Relative to other countries, in the 2012-2013 school year Canada ranked slightly higher than the OECD average for international students as a proportion of all students for all three levels of study (see Chart 2). In relation to other primarily English speaking countries, Canada has hosted a lower proportion of international students than Australia, the United Kingdom, and New Zealand, but a higher one than Ireland and the United States.
In all of the countries shown in Chart 2, international students made up a progressively increasing percentage of all enrolments from Bachelor’s to Master’s to Doctoral levels, except for Australia, where the percentage of international Master’s students exceeded that for Doctoral students.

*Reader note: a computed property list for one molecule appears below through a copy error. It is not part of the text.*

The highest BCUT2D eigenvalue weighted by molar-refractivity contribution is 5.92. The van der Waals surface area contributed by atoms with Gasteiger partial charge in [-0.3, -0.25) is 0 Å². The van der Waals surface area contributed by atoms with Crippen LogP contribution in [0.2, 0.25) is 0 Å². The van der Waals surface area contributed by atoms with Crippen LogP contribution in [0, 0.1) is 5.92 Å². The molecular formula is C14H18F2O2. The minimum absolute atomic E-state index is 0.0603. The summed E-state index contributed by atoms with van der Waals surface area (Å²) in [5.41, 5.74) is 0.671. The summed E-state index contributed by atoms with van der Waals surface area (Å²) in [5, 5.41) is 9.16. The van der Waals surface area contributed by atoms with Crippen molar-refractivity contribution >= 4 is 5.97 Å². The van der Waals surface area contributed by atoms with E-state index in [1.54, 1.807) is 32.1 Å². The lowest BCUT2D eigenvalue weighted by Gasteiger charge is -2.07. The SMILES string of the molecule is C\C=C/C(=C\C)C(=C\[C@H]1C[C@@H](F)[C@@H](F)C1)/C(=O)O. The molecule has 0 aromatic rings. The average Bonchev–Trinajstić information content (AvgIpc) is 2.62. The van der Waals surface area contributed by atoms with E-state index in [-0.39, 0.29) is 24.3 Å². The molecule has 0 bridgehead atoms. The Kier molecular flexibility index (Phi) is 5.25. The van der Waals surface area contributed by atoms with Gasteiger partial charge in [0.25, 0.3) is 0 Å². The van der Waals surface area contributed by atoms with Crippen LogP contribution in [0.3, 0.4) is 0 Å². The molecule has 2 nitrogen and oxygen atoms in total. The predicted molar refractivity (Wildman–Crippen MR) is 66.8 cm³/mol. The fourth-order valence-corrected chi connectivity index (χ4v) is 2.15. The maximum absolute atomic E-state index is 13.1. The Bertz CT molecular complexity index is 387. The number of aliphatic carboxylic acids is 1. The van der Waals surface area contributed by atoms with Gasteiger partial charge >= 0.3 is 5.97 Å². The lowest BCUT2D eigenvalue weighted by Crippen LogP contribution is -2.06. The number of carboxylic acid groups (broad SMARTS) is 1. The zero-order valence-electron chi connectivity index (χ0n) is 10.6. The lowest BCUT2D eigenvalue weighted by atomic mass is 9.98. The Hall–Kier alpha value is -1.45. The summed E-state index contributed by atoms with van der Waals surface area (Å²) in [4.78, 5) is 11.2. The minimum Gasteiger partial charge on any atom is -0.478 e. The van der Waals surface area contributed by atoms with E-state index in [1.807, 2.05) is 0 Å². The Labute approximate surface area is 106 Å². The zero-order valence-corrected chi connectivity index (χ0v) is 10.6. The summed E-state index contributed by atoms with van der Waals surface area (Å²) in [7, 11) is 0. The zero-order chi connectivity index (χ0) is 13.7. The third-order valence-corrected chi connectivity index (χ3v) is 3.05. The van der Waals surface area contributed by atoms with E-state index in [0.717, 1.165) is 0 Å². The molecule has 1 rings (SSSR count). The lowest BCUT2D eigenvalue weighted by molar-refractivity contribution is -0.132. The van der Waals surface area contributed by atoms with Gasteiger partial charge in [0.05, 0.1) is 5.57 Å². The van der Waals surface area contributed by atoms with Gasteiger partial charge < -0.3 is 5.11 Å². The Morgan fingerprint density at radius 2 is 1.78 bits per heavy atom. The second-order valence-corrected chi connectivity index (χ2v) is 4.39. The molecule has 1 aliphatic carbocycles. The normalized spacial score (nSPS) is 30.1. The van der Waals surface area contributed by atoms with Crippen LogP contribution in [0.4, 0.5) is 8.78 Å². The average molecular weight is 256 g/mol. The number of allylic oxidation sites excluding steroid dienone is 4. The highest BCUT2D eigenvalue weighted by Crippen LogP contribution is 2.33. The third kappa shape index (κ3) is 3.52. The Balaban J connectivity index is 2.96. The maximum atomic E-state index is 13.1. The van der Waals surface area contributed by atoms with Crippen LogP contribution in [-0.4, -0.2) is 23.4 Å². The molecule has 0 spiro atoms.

International students by province
The proportion of international students on university campuses has increased in all provinces over the past decade (see Chart 4). The largest change in proportions between 2004-2005 and 2013-2014 took place in British Columbia (+6.7), the Atlantic provinces (Newfoundland and Labrador, Prince Edward Island, Nova Scotia, and New Brunswick) with increases of between 5.2 to 6.3 percentage points and Saskatchewan (+4.6).
In 2013-2014, Ontario, Alberta, and Manitoba had the lowest proportions of international students, at 8.9%, 9.7%, and 10.0% respectively. By contrast, British Columbia, New Brunswick and Nova Scotia had the highest proportions of international students, with 17.6%, 16.0% and 15.3% respectively.
Chosen excerpts by Job Market Monitor. Read the whole story at International students in Canadian Universities, 2004-2005 to 2013-2014